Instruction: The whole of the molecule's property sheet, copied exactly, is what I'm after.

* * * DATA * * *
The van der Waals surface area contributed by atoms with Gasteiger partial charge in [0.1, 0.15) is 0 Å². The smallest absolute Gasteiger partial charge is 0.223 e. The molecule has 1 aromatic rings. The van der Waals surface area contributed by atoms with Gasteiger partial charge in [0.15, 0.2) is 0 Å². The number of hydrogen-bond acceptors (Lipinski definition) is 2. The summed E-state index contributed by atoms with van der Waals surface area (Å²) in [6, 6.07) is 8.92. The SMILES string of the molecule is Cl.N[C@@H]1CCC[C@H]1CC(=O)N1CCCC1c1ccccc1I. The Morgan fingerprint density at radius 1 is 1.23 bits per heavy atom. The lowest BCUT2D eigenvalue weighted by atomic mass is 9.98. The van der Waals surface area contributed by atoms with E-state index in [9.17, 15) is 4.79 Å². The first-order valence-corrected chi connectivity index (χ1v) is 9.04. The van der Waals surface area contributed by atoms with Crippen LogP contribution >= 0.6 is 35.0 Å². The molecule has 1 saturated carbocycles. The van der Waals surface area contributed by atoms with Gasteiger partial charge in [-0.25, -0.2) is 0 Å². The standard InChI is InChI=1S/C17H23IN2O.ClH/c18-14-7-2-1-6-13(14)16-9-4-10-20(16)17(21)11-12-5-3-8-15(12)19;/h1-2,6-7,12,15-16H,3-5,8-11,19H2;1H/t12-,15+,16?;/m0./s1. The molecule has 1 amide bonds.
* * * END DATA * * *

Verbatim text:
The van der Waals surface area contributed by atoms with Gasteiger partial charge in [0.1, 0.15) is 0 Å². The smallest absolute Gasteiger partial charge is 0.223 e. The molecule has 1 aromatic rings. The van der Waals surface area contributed by atoms with Gasteiger partial charge in [0.15, 0.2) is 0 Å². The number of hydrogen-bond acceptors (Lipinski definition) is 2. The summed E-state index contributed by atoms with van der Waals surface area (Å²) in [6, 6.07) is 8.92. The SMILES string of the molecule is Cl.N[C@@H]1CCC[C@H]1CC(=O)N1CCCC1c1ccccc1I. The Morgan fingerprint density at radius 1 is 1.23 bits per heavy atom. The lowest BCUT2D eigenvalue weighted by atomic mass is 9.98. The van der Waals surface area contributed by atoms with E-state index in [9.17, 15) is 4.79 Å². The first-order valence-corrected chi connectivity index (χ1v) is 9.04. The van der Waals surface area contributed by atoms with Crippen LogP contribution >= 0.6 is 35.0 Å². The molecule has 1 saturated carbocycles. The van der Waals surface area contributed by atoms with Gasteiger partial charge in [-0.25, -0.2) is 0 Å². The standard InChI is InChI=1S/C17H23IN2O.ClH/c18-14-7-2-1-6-13(14)16-9-4-10-20(16)17(21)11-12-5-3-8-15(12)19;/h1-2,6-7,12,15-16H,3-5,8-11,19H2;1H/t12-,15+,16?;/m0./s1. The molecule has 1 amide bonds.